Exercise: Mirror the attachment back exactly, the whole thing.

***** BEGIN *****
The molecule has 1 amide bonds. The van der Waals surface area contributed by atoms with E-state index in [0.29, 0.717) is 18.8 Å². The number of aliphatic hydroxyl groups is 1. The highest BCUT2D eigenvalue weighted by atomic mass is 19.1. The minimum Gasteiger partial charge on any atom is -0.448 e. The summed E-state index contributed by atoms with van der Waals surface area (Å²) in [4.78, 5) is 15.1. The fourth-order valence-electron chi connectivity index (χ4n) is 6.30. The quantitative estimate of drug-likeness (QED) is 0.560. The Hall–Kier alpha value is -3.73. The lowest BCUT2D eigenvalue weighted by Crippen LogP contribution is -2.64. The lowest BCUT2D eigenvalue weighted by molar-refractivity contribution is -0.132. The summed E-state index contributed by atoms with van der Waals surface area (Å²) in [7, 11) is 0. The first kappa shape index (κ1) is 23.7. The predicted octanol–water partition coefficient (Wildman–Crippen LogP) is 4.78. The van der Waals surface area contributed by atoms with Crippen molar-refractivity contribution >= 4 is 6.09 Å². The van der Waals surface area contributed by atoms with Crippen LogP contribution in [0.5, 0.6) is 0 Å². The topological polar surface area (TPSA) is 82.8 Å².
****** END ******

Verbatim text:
The molecule has 1 amide bonds. The van der Waals surface area contributed by atoms with E-state index in [0.29, 0.717) is 18.8 Å². The number of aliphatic hydroxyl groups is 1. The highest BCUT2D eigenvalue weighted by atomic mass is 19.1. The minimum Gasteiger partial charge on any atom is -0.448 e. The summed E-state index contributed by atoms with van der Waals surface area (Å²) in [4.78, 5) is 15.1. The fourth-order valence-electron chi connectivity index (χ4n) is 6.30. The quantitative estimate of drug-likeness (QED) is 0.560. The Hall–Kier alpha value is -3.73. The lowest BCUT2D eigenvalue weighted by Crippen LogP contribution is -2.64. The lowest BCUT2D eigenvalue weighted by molar-refractivity contribution is -0.132. The summed E-state index contributed by atoms with van der Waals surface area (Å²) in [7, 11) is 0. The first kappa shape index (κ1) is 23.7. The predicted octanol–water partition coefficient (Wildman–Crippen LogP) is 4.78. The van der Waals surface area contributed by atoms with Crippen molar-refractivity contribution >= 4 is 6.09 Å². The van der Waals surface area contributed by atoms with Crippen LogP contribution in [0.5, 0.6) is 0 Å². The topological polar surface area (TPSA) is 82.8 Å².